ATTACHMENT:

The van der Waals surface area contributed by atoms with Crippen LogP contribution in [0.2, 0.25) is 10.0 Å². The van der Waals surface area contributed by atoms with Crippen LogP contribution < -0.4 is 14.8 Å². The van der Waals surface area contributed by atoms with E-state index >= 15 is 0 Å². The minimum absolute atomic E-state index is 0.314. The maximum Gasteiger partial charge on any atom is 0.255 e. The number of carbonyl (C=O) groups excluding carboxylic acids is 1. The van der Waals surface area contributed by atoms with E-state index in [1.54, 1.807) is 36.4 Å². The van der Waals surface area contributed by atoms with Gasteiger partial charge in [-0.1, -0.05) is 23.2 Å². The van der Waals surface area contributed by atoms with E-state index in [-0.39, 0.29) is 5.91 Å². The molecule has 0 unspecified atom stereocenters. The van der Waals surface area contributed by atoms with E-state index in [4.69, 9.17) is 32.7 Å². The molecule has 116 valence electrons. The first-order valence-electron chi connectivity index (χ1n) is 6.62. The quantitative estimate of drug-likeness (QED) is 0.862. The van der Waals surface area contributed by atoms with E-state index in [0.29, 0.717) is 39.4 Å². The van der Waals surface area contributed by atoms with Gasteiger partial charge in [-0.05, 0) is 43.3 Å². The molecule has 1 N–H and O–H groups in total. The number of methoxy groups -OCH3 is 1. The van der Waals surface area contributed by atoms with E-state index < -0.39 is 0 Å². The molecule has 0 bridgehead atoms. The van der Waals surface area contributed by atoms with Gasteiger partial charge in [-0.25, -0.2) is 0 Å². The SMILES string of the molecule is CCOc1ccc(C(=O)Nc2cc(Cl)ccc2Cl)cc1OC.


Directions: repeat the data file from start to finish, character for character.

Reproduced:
The van der Waals surface area contributed by atoms with Crippen LogP contribution in [0.2, 0.25) is 10.0 Å². The van der Waals surface area contributed by atoms with Crippen LogP contribution < -0.4 is 14.8 Å². The van der Waals surface area contributed by atoms with E-state index >= 15 is 0 Å². The minimum absolute atomic E-state index is 0.314. The maximum Gasteiger partial charge on any atom is 0.255 e. The number of carbonyl (C=O) groups excluding carboxylic acids is 1. The van der Waals surface area contributed by atoms with E-state index in [1.54, 1.807) is 36.4 Å². The van der Waals surface area contributed by atoms with Gasteiger partial charge in [-0.1, -0.05) is 23.2 Å². The van der Waals surface area contributed by atoms with E-state index in [-0.39, 0.29) is 5.91 Å². The molecule has 0 unspecified atom stereocenters. The van der Waals surface area contributed by atoms with E-state index in [4.69, 9.17) is 32.7 Å². The molecule has 116 valence electrons. The first-order valence-electron chi connectivity index (χ1n) is 6.62. The quantitative estimate of drug-likeness (QED) is 0.862. The van der Waals surface area contributed by atoms with E-state index in [0.29, 0.717) is 39.4 Å². The van der Waals surface area contributed by atoms with Gasteiger partial charge in [-0.05, 0) is 43.3 Å². The molecule has 1 N–H and O–H groups in total. The number of methoxy groups -OCH3 is 1. The van der Waals surface area contributed by atoms with E-state index < -0.39 is 0 Å². The molecule has 0 bridgehead atoms. The van der Waals surface area contributed by atoms with Gasteiger partial charge in [-0.25, -0.2) is 0 Å². The SMILES string of the molecule is CCOc1ccc(C(=O)Nc2cc(Cl)ccc2Cl)cc1OC.